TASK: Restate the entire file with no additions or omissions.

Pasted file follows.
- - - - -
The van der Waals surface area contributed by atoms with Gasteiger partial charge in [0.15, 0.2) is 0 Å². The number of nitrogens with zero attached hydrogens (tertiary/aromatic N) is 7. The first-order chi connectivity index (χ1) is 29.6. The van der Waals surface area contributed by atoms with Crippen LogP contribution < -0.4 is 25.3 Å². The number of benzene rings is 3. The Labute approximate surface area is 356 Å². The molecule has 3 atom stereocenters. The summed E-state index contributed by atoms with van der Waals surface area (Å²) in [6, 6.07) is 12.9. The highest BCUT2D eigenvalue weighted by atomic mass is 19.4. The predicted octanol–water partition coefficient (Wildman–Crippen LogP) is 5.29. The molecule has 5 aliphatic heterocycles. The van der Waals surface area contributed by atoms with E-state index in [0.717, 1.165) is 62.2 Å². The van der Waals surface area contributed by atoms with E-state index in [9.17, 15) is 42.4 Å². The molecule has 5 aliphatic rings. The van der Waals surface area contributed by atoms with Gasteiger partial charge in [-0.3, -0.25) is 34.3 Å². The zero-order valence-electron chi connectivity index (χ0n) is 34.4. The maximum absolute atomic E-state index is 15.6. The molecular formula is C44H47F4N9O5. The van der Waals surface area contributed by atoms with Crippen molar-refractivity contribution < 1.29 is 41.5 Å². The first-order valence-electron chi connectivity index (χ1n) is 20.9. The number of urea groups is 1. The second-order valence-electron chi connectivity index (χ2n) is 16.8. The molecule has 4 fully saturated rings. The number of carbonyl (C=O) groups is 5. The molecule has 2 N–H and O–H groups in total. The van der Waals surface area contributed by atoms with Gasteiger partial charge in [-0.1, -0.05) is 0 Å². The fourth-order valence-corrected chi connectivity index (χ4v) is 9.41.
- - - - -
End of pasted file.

The van der Waals surface area contributed by atoms with Gasteiger partial charge in [0.15, 0.2) is 0 Å². The number of nitrogens with zero attached hydrogens (tertiary/aromatic N) is 7. The first-order chi connectivity index (χ1) is 29.6. The van der Waals surface area contributed by atoms with Crippen LogP contribution < -0.4 is 25.3 Å². The number of benzene rings is 3. The Labute approximate surface area is 356 Å². The molecule has 3 atom stereocenters. The summed E-state index contributed by atoms with van der Waals surface area (Å²) in [6, 6.07) is 12.9. The highest BCUT2D eigenvalue weighted by atomic mass is 19.4. The predicted octanol–water partition coefficient (Wildman–Crippen LogP) is 5.29. The molecule has 5 aliphatic heterocycles. The van der Waals surface area contributed by atoms with E-state index in [0.717, 1.165) is 62.2 Å². The van der Waals surface area contributed by atoms with E-state index in [9.17, 15) is 42.4 Å². The molecule has 5 aliphatic rings. The van der Waals surface area contributed by atoms with Gasteiger partial charge in [-0.3, -0.25) is 34.3 Å². The zero-order valence-electron chi connectivity index (χ0n) is 34.4. The maximum absolute atomic E-state index is 15.6. The molecular formula is C44H47F4N9O5. The van der Waals surface area contributed by atoms with Crippen molar-refractivity contribution < 1.29 is 41.5 Å². The first-order valence-electron chi connectivity index (χ1n) is 20.9. The number of urea groups is 1. The second-order valence-electron chi connectivity index (χ2n) is 16.8. The molecule has 4 fully saturated rings. The number of carbonyl (C=O) groups is 5. The molecule has 2 N–H and O–H groups in total. The van der Waals surface area contributed by atoms with Gasteiger partial charge in [-0.1, -0.05) is 0 Å². The fourth-order valence-corrected chi connectivity index (χ4v) is 9.41.